Finland Budget 2020: Government decisions to reduce inequality
2020 will bring changes in social policies: from increases in pensions and aid to the most disadvantaged to the dismantling of the so-called activation model, which cut unemployment benefits for people who were unable to find work. According to the Government, the aim of this package is reduce inequality.
According to Minister of Social Affairs and Health Aino-Kaisa Pekonen, Minister of Family Affairs and Social Services Krista Kiuru and Minister of Nordic Cooperation and Gender Equality Thomas Blomqvist, the Government's decisions of 18 September in the budget session reduce inequality, help to safeguard pensioners’ livelihood, strengthen health and social services and promote equality. Read below a summary of the main:
Increase in basic social security
In the budget session, the Government agreed on an increase of 20 euros for basic social security (minimum rehabilitation allowance, sickness and parental allowance, basic unemployment allowance and labour market support).
The reforms are intended to reduce inequality and the number of households dependent on social assistance.
The Government will allocate 40 million euros to increasing basic social security.
Increases in pensions
Small pensions will be increased. The full national pension will be raised by 34 euros and the full guarantee pension by 50 euros per month.
"The increase in pensions will help to safeguard the livelihood of pensioners and reduce poverty and non-participation", the Government says.
Removing the activation scheme
The Government proposes that the benefit reductions and obligations of the activation scheme will be removed as of 1 January 2020.
“The activation scheme reduced benefits from the unemployed even if there was no job available, which was rightly considered unfair”, says Aino-Kaisa Pekonen, Minister of Social Affairs and Health.
“Instead of an unsuccessful activation scheme, we need effective employment measures, such as investments in skills and employment services", she added
In future, the activation scheme would not reduce unemployment benefits accrued as of 1 January 2020. If the unemployment benefit has been reduced earlier because of the activation scheme, the benefit would return to the normal level from the beginning of 2020. The benefit reductions of the activation scheme would affect the unemployment benefits to be paid in January, which have accrued in 2019.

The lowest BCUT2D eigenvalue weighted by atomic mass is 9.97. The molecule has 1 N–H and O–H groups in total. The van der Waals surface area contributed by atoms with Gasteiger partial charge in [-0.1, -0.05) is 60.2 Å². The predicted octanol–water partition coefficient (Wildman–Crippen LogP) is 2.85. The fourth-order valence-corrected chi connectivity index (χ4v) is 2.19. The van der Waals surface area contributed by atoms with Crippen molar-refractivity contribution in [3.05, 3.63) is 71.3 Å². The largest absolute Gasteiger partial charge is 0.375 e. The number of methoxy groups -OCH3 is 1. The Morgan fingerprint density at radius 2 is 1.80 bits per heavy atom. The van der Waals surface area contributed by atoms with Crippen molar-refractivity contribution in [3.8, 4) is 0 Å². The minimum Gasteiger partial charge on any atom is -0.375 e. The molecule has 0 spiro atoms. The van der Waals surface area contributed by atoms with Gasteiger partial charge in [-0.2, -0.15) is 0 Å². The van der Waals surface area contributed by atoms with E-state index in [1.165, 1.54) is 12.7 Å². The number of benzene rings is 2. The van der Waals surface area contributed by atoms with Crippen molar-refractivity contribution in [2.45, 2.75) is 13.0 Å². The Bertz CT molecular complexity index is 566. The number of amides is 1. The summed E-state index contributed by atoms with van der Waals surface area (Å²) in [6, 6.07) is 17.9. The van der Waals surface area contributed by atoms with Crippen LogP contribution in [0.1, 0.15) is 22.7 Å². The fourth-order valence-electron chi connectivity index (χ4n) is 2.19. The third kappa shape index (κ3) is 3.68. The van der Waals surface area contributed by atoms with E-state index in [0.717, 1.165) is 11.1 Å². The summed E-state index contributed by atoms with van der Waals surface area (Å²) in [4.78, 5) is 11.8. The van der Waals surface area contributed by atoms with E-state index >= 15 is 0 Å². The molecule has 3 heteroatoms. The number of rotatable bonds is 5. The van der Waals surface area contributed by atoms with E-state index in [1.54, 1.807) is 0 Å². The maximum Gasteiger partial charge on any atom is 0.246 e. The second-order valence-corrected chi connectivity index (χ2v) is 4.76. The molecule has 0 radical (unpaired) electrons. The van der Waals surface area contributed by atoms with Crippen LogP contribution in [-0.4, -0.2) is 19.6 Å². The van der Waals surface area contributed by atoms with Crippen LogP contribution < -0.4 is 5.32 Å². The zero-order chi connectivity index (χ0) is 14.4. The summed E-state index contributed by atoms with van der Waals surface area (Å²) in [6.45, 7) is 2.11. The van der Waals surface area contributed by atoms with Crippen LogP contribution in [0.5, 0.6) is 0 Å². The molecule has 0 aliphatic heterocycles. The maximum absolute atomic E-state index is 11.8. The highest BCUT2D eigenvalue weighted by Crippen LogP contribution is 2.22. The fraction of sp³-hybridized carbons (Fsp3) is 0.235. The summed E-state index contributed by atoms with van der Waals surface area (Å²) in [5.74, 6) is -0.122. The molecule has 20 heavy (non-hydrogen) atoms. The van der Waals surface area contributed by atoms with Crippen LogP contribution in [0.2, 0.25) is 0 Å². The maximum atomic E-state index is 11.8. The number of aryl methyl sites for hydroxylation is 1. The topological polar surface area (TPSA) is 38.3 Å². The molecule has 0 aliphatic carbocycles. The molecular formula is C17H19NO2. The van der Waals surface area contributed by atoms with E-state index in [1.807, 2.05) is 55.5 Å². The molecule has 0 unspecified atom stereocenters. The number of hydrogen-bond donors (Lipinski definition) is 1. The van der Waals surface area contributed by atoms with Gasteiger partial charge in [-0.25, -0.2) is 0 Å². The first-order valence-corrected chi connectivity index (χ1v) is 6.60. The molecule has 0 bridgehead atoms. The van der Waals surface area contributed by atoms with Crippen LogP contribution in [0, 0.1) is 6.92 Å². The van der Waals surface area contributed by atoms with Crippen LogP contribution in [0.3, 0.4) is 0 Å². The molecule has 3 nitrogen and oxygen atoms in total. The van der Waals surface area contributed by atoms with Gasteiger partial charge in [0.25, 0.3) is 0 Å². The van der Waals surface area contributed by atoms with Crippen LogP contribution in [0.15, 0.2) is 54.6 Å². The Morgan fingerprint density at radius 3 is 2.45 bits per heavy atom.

Additional days of unemployment allowance
The Government will raise the minimum age for additional days of unemployment allowance for employees.
In future, a person born in 1961 or later must have reached the age of 62 in order to be entitled to additional days. At the same time, the limit for employers' liability to contribute to the expenses for additional days of unemployment allowance will rise by one year. The amendments to the minimum age for additional days are due to enter into force on 1 January 2020.
Raising the minimum age for additional days is based on an agreement concluded by labour market organisations in June and is part of the implementation of the 2017 pension reform.
Investments in work ability
The Ministry of Social Affairs and Health supports the attainment of the Government's employment goal through, among other things, a working capacity programme for people with partial working capacity and a development programme for work and wellbeing at work.
The appropriations proposed for the working capacity programme for people with partial working capacity total 10 million euros in 2020, 12 million in 2021 and 11.2 million in 2022. The Ministry of Social Affairs and Employment and the Ministry of Economic Affairs and Employment will implement the programme. A total of 1 million euros will be reserved for 2020 in order to launch the development programme for work and wellbeing at work.